[This is the headline over a report on the Channel 4 News website. It reads in part:]
First Minister Alex Salmond told Channel 4 News that Scotland had "nothing to hide" in the 22-year period since the Lockerbie bombing in 1988, when a US plane blew up over the Scottish town, killing 270 people.
He also defended the decision, taken one year ago, to release al-Megrahi on compassionate grounds. (...)
Mr Salmond said that he had received a letter from four US senators today which raised the issue again of commercial interests motivating al-Megrahi's release. (...)
Mr Salmond said: "I had a letter today which, despite all the evidence to the contrary, despite everyone knowing the Scottish government's vigorous public and private opposition to the prisoner transfer agreement with Tony Blair and Colonel Gaddafi and all of that stuff, claims of deals with BP and the rest of it...to get a letter from people who suggest that we were somehow involved in that is simply incredible." (...)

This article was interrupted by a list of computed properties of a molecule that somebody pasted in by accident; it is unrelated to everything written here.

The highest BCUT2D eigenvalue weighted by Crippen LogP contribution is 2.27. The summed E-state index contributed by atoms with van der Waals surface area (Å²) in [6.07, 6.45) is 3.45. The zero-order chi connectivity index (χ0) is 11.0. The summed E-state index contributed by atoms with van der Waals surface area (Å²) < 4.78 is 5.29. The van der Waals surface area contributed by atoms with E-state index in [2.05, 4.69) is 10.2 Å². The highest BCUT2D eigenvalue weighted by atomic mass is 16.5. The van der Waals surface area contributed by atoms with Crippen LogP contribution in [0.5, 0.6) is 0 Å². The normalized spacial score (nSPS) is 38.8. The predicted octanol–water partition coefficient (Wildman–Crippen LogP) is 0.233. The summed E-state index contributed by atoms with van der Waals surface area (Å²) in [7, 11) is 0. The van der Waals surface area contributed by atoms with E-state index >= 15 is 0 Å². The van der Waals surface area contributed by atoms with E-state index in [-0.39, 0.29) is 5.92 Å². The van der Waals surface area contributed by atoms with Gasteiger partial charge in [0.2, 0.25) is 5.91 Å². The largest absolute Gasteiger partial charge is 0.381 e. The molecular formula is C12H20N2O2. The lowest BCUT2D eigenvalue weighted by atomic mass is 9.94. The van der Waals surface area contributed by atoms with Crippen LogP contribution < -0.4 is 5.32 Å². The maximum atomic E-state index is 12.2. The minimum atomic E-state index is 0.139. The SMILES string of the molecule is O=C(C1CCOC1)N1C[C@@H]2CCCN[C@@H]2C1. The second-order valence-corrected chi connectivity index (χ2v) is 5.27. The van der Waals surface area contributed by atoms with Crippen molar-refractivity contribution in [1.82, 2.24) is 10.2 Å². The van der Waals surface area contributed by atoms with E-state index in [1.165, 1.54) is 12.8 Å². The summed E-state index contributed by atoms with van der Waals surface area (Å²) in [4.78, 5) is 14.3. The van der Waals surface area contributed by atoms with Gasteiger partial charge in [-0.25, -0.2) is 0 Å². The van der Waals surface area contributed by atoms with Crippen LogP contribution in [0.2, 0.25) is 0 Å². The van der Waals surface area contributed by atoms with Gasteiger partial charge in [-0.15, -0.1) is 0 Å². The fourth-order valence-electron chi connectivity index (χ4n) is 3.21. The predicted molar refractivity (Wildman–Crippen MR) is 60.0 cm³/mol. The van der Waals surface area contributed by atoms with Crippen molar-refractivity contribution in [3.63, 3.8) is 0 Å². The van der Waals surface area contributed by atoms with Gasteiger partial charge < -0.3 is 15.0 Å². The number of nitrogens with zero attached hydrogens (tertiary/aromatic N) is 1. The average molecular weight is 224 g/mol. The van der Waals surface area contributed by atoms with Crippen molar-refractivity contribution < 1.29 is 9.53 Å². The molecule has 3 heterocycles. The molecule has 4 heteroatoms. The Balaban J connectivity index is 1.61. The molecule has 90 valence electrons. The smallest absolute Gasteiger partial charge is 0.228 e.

The US senators want to hold their own inquiry amid concerns that al-Megrahi's release was tied to a BP oil deal with Libya - a suggestion that has been strongly denied by all parties involved.
There have also been renewed calls for an inquiry into the 2001 conviction itself, with pressure group Justice for Megrahi claiming he may have been the victim of a "spectacular miscarriage of justice."
Mr Salmond said that, if there were to be any international inquiry into the al-Megrahi case by an independent authority such as the United Nations, his country and his government would co-operate fully.
"If there was to be an international inquiry into this case, then of course the Scottish government would fully co-operate. We have nothing to fear and nothing to hide in the way we have conducted this case under Scottish jurisdiction over the last 20 years," he said.
He also backed the original decision of Scottish Justice Secretary Kenny MacAskill, based on the medical report from Dr Andrew Fraser, to release al-Megrahi on compassionate grounds.
"Any doctor can only judge the patient in front of him," he said. "Al-Megrahi is suffering from terminal prostate cancer and he will die of that condition...Most people will know from their own experience of people who have contracted cancer where they have exceeded their life expectancy prognosis, and lived for longer."